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Details of Grant 

EPSRC Reference: EP/V025856/1
Title: Realising the potential of open MRI for dynamic studies of human anatomy and function
Principal Investigator: Gowland, Professor PA
Other Investigators:
Bowtell, Professor R Glover, Dr PM Auer, Professor DP
Researcher Co-Investigators:
Dr O Mougin
Project Partners:
Motilent Limited
Department: Sch of Physics & Astronomy
Organisation: University of Nottingham
Scheme: Standard Research
Starts: 01 April 2021 Ends: 30 September 2024 Value (£): 848,532
EPSRC Research Topic Classifications:
Magnetism/Magnetic Phenomena Medical Imaging
EPSRC Industrial Sector Classifications:
Related Grants:
Panel History:
Panel DatePanel NameOutcome
10 Nov 2020 Healthcare Technologies Investigator Led Panel Nov 2020 Announced
Summary on Grant Application Form
We use Magnetic Resonance Imaging (MRI) as a powerful, non-invasive technique for the study of human anatomy, function and physiology, for instance to investigate how different treatments work and affect different people (experimental medicine and personalised medicine).

Unfortunately standard cylindrical-bore MRI scanners force people to lie in a confined, supine position, which has several unfortunate consequences. Most importantly for the work we are focusing on here, gravity and posture have significant effects on the human body, and so forcing people to lie down can confound physiological studies. However beyond this, some patients simply cannot lie flat (for instance those with Chronic Obstructive Pulmonary Disease -COPD). Furthermore, many patients find the conventional MRI scanners claustrophobic and children often need to be sedated to stop them moving during MRI scanning.

We now have the chance to overcome these problems, since a recent major advance in magnet technology has allowed the development of new 'open MRI' systems, allowing people to sit, stand or lie down during scanning. The capabilities of the open scanners are currently limited because they cannot provide the ideal magnetic fields required for traditional MRI. However, in parallel, a revolution is occurring in MRI data acquisition and reconstruction, which can overcome the effects of these imperfect magnetic fields.

We will combine these two major innovations in MRI, to provide a paradigm shift in open MRI, allowing us to acquire both structural and functional biomedical information in dynamic, naturalistic body positions.

In this project we will focus on developing new technologies that will allow us to exploit the full capabilities of open MRI. We will design new RF coils that we use to collect the signal during MRI, we will develop a method to monitor the unintended variations in the magnetic fields that occur in the open scanner, and we will develop methods of collecting and reconstructing the imaging data to allow us to take account of these variations in field, and also subject motion.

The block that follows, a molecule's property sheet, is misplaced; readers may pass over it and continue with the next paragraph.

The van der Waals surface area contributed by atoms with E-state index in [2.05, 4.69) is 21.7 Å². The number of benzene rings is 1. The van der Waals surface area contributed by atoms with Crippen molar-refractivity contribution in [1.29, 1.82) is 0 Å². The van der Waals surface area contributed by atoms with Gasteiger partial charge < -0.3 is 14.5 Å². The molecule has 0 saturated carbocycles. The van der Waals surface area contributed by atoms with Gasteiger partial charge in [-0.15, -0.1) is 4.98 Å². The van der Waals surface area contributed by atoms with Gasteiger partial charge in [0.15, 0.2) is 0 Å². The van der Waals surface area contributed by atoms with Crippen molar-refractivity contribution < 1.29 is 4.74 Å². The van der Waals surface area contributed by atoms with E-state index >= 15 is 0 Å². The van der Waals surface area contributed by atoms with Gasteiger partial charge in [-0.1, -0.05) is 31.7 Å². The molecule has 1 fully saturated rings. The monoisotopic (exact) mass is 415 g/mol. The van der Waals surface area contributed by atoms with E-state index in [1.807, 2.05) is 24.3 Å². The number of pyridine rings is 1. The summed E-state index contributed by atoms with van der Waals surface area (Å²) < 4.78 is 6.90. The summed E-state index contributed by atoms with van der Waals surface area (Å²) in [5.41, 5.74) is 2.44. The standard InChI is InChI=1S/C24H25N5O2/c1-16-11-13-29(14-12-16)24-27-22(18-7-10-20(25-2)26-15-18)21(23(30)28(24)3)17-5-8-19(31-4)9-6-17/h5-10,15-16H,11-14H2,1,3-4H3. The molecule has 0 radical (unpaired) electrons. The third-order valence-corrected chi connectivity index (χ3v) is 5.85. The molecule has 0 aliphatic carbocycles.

Our goal is to acquire images at high speed to allow us to monitor the function of the body in seated or standing positions, for instance fast enough to observe the movement of the gastrointestinal tract, or to allow people to breath freely whilst we image their lungs.

We will develop generic solutions to address the challenges of open MRI, and then use them to produce tailored imaging approaches to address a series of specific biomedical questions that have been chosen as they need the advantages of open MRI. Specifically we will design solutions to study the following conditions:

- Acute Respiratory Distress Syndrome for instance after viral infection including COVID19: it is particularly difficult for some respiratory patients to lie flat.

- Gastroparesis: this is a debilitating condition which prevents normal stomach emptying, but gastric emptying can be changed by lying down.

- Painful knee osteoarthritis: the knee is best studied in a standing position, but rapid scanning is required since weight-bearing can be painful for these patients.
Key Findings
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Potential use in non-academic contexts
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Date Materialised
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Further Information:  
Organisation Website: http://www.nottingham.ac.uk